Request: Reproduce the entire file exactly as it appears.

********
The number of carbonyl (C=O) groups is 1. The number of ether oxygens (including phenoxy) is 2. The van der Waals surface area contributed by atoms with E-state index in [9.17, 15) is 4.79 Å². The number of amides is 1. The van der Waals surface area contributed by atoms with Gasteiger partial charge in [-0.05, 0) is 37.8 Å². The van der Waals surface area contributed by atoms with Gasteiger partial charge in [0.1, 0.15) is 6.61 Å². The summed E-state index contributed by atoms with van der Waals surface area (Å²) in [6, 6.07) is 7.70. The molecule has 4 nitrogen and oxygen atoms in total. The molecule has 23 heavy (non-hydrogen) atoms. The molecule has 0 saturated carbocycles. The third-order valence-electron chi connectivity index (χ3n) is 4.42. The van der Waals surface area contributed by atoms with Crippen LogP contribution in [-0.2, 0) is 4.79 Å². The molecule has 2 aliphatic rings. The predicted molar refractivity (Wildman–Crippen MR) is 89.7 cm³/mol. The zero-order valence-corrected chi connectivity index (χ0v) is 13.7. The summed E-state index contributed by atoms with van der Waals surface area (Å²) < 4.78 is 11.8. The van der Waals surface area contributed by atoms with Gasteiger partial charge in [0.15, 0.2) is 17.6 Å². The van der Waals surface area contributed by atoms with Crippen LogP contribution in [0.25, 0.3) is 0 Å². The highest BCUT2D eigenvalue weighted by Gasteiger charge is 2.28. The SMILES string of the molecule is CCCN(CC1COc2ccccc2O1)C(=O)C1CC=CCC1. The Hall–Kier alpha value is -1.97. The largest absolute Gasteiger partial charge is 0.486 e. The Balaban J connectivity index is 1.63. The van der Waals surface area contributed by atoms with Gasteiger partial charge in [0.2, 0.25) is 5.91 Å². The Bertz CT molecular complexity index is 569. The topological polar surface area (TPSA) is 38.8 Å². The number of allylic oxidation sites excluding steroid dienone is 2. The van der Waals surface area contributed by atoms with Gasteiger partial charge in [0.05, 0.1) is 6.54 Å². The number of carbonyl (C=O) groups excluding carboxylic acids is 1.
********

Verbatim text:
The number of carbonyl (C=O) groups is 1. The number of ether oxygens (including phenoxy) is 2. The van der Waals surface area contributed by atoms with E-state index in [9.17, 15) is 4.79 Å². The number of amides is 1. The van der Waals surface area contributed by atoms with Gasteiger partial charge in [-0.05, 0) is 37.8 Å². The van der Waals surface area contributed by atoms with Gasteiger partial charge in [0.1, 0.15) is 6.61 Å². The summed E-state index contributed by atoms with van der Waals surface area (Å²) in [6, 6.07) is 7.70. The molecule has 4 nitrogen and oxygen atoms in total. The molecule has 23 heavy (non-hydrogen) atoms. The molecule has 0 saturated carbocycles. The third-order valence-electron chi connectivity index (χ3n) is 4.42. The van der Waals surface area contributed by atoms with Crippen LogP contribution in [-0.2, 0) is 4.79 Å². The molecule has 2 aliphatic rings. The predicted molar refractivity (Wildman–Crippen MR) is 89.7 cm³/mol. The zero-order valence-corrected chi connectivity index (χ0v) is 13.7. The summed E-state index contributed by atoms with van der Waals surface area (Å²) < 4.78 is 11.8. The van der Waals surface area contributed by atoms with Gasteiger partial charge in [0.15, 0.2) is 17.6 Å². The van der Waals surface area contributed by atoms with Crippen LogP contribution in [0.25, 0.3) is 0 Å². The highest BCUT2D eigenvalue weighted by Gasteiger charge is 2.28. The SMILES string of the molecule is CCCN(CC1COc2ccccc2O1)C(=O)C1CC=CCC1. The Hall–Kier alpha value is -1.97. The largest absolute Gasteiger partial charge is 0.486 e. The Balaban J connectivity index is 1.63. The van der Waals surface area contributed by atoms with Gasteiger partial charge in [0.2, 0.25) is 5.91 Å². The Bertz CT molecular complexity index is 569. The topological polar surface area (TPSA) is 38.8 Å². The number of allylic oxidation sites excluding steroid dienone is 2. The van der Waals surface area contributed by atoms with Gasteiger partial charge in [0.05, 0.1) is 6.54 Å². The number of carbonyl (C=O) groups excluding carboxylic acids is 1.